Plumeria or Frangipani

Plumeria or Frangipani

Beautiful Plumeria Tree

The frangipani and Plumeria give on the true sense of the tropics. They are highly regarded world wide for their beautiful blooms and their frangrant sent. To pick a single or multiple blooms to carry with you or place around the house gives the room a sense of relaxation.

Most common are the white and yellow blossoms, but the variety of sunset and tropical colors become prevalent the closer you get to the equator. Know for their durability, frangipani can survive neglect, drought and heat while remaining to fill the yard with their wonderful fragrance. They are apropriate for most any yard.

Frangipani History

Frangipani or plumeria is know throughout the world in many cultures by various names and each with their own specific myths and individual history. Best known as coming from to Central America, Mexico, the Caribbean, and South America as far south as Brazil.

Origin of the name Plumeria or Frangipani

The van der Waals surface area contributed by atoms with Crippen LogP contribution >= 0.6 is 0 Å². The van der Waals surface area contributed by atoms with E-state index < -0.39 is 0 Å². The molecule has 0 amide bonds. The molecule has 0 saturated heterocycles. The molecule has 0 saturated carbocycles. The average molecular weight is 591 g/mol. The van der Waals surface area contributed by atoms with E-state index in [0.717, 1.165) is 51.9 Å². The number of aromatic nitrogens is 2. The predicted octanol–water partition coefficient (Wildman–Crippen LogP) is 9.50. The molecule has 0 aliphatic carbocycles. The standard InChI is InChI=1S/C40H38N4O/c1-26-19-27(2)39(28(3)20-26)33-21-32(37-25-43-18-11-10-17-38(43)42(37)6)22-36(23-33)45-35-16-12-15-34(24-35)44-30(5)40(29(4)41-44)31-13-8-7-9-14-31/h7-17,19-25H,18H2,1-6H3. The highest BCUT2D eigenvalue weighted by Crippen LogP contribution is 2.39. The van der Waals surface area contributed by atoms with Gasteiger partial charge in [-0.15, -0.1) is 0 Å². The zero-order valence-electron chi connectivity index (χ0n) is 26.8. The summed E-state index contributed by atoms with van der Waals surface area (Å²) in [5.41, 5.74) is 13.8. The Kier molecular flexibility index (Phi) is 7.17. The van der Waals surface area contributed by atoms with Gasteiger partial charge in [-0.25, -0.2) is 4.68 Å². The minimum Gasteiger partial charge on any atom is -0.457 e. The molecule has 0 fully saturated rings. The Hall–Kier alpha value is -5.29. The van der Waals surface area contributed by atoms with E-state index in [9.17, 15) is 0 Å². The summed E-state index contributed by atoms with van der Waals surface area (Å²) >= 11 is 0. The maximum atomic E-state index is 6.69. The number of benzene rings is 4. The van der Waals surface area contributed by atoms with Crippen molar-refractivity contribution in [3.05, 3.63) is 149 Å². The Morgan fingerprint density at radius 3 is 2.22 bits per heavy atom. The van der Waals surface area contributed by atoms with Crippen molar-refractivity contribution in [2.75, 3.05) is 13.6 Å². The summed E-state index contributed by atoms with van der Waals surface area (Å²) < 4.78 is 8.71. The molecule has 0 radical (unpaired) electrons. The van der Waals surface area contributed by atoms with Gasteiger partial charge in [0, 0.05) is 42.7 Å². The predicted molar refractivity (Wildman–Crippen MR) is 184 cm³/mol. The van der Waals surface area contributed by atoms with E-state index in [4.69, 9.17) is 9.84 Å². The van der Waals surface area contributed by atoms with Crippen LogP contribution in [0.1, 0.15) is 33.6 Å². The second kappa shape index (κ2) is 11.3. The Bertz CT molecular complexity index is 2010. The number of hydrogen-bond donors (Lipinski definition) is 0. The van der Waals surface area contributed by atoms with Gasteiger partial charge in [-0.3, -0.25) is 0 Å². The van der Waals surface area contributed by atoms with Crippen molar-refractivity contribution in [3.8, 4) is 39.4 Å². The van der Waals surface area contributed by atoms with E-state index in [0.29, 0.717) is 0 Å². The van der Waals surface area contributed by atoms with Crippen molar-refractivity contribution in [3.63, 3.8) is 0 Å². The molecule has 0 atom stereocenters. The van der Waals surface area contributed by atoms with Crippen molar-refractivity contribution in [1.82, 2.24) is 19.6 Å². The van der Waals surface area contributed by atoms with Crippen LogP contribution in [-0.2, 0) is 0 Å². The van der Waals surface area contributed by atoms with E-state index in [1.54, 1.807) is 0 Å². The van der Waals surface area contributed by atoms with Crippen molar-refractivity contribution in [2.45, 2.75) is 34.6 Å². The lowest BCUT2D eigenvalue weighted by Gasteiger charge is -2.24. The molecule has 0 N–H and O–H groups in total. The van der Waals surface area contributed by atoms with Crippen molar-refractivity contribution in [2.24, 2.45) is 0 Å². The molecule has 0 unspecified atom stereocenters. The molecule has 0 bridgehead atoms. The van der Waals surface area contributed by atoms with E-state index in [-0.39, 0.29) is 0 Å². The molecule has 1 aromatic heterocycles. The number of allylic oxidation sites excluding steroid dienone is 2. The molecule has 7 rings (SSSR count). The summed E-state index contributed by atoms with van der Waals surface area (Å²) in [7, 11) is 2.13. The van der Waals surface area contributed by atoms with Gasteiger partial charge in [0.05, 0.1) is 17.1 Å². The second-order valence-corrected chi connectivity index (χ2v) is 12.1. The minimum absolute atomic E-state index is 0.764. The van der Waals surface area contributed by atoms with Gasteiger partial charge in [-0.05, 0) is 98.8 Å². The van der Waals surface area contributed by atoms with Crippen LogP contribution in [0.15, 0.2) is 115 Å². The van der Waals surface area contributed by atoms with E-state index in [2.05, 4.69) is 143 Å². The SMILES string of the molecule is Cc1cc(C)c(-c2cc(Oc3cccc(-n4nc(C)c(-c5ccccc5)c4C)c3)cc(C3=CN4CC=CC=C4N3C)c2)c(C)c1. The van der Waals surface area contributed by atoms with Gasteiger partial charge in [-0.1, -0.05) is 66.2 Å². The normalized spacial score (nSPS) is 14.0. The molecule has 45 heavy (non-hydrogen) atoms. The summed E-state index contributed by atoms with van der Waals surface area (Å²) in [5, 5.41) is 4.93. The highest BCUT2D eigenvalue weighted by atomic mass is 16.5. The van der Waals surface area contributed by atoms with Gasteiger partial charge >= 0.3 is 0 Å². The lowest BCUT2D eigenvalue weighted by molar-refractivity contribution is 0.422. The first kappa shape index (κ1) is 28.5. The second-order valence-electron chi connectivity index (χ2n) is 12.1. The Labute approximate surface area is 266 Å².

The genus, originally spelled Plumeria, is named in honor of the seventeenth-century French botanist Charles Plumier, who traveled to the ¬†New World documenting many plant and animal species. The common name “frangipani” comes from a sixteenth- century marquess of the noble family in Italy who invented a plumeria-scented perfume. Many English speakers also simply use the generic name “plumeria¬†MORE CLICK HERE

Plumeria in Culture and Myth

In southeastern Asia plumeria are now common naturalised plants. Believed by locals to provide homes for demons and ghosts.

  • Malay folklore, the pontianak; They are associated with temples in both Hindu and Buddhist cultures. frangipani trees are often planted in cemeteries.
  • Throughout the Pacific islands of Hawaii, Samoa, Tahiti, Fiji, New Zealand, Tonga, and the Cook Islands Plumeria species are used for making leis.
  • Nicaragua and Laos, the name is Sacuanjoche and
  • Bengali culture mostly white flowers, and, in particular, plumeria are associated with funerals and death.
  • Philippines and Indonesia, Plumeria, is associated with ghosts and graveyards. Plumerias often are planted on cemetery grounds in both countries. They are also common ornamental plants in houses, parks, parking lots, etc. in the Philippines. Balinese Hindus use the flowers in their temple offerings.
  • Indian incenses containing Plumeria have “Champa” in their name, for example Nag Champa Plumeria is not a champa OR its aroma is not similar, but Indian incense having Halmaddi (Alianthus malabarica) resins produce Plumeria-like aroma, which is the main ingredient of Nagchampa incense.
  • Hindu mythology, is replete with many different stories and